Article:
Dental DQs

Discussion in 'Military Academy - USMA' started by USMA2016, Mar 15, 2012.

  1. USMA2016

    USMA2016 Appointee - Class of 2016

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    Hey everyone,

    I got the letter with all the dental information and I'm a tad confused. They said "Oral Surgery" was a dental DQ and then they started talking about wisdom teeth. Do they have to be removed prior to R-Day? My dad is actually a dentist and he said that my mouth really doesn't need them to be removed if they don't have to be. So is it required?
     
  2. debcst

    debcst Member

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    No, definitely not required to have them out. My son is in the same position- not recommended to have his out.

    Have you received the dental packet that WP mailed out a couple of weeks ago? Check the letter in there for specifics to reassure yourself on this point (second paragraph).

    Hope this helps.
     
  3. 2016NJDad

    2016NJDad New Member

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    Dental Question

    My son had root canal work done 4 years ago. All check ups are good and has no other dental issues not even any cavities. Will this create any problems. He has been accepted into the class of 2016 USMA. Thanks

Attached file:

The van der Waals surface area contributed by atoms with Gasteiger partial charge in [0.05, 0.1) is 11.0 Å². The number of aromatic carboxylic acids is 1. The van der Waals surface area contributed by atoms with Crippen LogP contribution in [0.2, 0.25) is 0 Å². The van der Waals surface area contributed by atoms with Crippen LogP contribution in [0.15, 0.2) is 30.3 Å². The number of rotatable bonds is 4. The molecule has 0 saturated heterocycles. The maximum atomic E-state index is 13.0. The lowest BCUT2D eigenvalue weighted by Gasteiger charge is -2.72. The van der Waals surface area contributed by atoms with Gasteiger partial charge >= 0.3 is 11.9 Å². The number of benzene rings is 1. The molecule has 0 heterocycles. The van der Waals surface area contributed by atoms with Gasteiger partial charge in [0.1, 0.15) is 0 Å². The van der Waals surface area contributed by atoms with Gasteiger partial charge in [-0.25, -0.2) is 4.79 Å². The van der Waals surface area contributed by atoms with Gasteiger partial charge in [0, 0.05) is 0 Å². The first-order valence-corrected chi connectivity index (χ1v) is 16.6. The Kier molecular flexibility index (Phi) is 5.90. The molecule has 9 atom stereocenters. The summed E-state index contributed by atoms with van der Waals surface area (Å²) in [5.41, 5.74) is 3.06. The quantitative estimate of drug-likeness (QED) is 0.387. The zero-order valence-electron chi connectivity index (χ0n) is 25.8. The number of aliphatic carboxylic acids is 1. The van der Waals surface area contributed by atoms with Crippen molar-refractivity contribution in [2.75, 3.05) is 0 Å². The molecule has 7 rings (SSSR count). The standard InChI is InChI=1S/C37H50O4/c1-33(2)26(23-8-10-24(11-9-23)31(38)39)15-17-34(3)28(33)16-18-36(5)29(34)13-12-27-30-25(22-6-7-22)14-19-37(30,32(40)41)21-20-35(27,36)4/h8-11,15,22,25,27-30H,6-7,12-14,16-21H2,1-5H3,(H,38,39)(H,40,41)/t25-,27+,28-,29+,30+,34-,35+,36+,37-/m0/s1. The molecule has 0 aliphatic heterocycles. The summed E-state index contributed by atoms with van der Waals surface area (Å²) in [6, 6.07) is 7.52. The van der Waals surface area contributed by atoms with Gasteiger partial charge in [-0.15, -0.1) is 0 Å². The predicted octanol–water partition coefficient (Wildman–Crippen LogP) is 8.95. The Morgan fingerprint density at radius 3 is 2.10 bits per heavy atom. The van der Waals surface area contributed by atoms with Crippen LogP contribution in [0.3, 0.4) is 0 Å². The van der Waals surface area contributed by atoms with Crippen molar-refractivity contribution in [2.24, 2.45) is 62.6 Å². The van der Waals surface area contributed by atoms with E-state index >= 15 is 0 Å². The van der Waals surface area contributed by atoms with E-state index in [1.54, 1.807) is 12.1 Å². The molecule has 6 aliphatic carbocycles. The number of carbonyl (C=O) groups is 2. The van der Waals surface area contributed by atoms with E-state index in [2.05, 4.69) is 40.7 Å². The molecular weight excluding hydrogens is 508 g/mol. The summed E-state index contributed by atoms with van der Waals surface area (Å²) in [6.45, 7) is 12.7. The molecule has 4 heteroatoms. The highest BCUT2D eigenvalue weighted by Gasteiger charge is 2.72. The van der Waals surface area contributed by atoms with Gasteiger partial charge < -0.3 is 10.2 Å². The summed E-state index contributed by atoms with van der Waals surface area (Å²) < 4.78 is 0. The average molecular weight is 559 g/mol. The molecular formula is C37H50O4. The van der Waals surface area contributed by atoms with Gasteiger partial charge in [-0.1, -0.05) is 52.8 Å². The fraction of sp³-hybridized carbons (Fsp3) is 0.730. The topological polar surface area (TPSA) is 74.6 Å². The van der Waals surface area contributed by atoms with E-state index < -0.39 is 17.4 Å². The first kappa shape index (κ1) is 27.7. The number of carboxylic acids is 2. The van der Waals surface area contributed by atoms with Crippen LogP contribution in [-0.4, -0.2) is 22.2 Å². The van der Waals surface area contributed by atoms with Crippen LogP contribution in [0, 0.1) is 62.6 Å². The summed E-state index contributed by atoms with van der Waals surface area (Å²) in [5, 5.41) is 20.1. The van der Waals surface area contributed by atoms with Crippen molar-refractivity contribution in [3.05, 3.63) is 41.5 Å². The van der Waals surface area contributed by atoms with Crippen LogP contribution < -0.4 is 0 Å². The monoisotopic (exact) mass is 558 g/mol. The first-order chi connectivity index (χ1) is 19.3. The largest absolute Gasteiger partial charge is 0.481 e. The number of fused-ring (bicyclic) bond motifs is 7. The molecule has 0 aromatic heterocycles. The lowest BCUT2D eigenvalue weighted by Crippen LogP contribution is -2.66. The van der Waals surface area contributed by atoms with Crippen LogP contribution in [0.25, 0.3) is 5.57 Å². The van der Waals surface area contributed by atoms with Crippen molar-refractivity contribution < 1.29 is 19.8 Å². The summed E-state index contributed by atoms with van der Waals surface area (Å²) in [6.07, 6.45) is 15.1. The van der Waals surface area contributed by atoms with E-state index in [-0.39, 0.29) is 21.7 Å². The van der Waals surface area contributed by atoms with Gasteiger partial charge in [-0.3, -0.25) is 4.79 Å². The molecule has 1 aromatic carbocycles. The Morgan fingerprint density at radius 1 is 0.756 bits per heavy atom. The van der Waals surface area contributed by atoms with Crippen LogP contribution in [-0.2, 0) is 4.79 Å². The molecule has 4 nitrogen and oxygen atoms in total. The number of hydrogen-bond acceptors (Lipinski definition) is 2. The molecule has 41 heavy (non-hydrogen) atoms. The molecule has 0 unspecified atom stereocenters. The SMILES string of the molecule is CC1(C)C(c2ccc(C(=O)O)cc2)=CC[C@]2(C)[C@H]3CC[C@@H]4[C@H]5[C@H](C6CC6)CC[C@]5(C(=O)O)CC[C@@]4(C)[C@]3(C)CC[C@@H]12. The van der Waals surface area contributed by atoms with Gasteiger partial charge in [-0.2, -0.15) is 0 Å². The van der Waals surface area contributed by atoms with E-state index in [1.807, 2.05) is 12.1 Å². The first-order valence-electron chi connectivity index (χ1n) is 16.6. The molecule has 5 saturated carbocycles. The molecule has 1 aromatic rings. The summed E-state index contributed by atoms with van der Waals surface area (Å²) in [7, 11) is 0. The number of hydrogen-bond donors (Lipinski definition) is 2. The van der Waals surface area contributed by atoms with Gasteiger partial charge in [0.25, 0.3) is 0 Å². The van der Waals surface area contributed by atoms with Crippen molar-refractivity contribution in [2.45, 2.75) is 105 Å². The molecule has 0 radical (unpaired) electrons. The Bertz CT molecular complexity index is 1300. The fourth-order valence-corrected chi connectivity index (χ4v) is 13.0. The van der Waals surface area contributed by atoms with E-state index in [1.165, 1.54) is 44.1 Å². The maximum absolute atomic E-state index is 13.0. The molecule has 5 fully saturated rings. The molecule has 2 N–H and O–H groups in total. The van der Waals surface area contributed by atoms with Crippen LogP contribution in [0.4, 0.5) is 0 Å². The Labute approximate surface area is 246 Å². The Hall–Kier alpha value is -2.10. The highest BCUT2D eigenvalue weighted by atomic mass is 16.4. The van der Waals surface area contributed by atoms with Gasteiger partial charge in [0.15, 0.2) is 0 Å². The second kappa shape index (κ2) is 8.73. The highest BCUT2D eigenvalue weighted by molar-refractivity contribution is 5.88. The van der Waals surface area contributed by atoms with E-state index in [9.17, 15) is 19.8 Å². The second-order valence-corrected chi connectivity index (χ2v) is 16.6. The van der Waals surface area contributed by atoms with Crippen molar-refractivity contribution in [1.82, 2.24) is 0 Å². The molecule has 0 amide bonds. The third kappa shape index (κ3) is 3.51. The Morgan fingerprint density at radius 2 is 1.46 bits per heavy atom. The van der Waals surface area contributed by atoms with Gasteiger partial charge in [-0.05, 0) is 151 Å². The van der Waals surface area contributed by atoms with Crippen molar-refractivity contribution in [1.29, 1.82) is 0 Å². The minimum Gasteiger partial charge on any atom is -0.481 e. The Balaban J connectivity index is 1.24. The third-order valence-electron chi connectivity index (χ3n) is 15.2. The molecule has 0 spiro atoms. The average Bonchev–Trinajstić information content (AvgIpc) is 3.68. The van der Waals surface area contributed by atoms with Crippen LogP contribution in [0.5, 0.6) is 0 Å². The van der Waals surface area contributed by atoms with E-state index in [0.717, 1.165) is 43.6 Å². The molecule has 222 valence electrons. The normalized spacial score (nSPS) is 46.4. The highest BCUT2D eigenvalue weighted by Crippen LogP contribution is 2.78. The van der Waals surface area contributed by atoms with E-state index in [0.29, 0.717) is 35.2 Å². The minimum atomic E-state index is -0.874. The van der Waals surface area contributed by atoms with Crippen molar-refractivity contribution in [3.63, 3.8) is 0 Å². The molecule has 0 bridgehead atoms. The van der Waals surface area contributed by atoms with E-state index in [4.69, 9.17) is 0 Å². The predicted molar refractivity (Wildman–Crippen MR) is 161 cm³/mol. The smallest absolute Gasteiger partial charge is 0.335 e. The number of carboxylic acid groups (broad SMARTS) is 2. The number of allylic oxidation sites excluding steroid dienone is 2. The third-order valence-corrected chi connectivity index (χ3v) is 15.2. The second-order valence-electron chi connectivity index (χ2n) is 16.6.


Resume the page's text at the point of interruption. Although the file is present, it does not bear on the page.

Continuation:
4. MD Dad

    MD Dad Member

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    For anyone else interested in information about wisdom teeth, the following excerpt is from the "Dental Frequently Asked Questions" item that appeared on my DS's portal after he accepted his appointment (maybe the same information that is in the dental packet, which he hasn't received yet).

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    Is it true that all wisdom teeth have to be extracted?
    No, not all wisdom teeth must be extracted. But, statistically, we know that a large percentage of patients do not have the space in their jaws to accommodate wisdom teeth in a healthy manner. We do have an oral surgeon on the DENTAC staff, but one surgeon would never be able to remove all the wisdom teeth that needed to be extracted for over 4,000 cadets. If your dentist advises you to have your wisdom teeth removed, we very strongly encourage you to have the procedure completed before you report to West Point. In our experience, the adjustment to West Point- including military training, academics, and the multitude of other cadet activities- results in a lower personal priority being placed on health concerns, until they become an emergency. Treatment and recovery at home would be much easier without all the other demands on a cadet's time, and remove one more concern that the new cadet will have to deal with during the adjustment.
     

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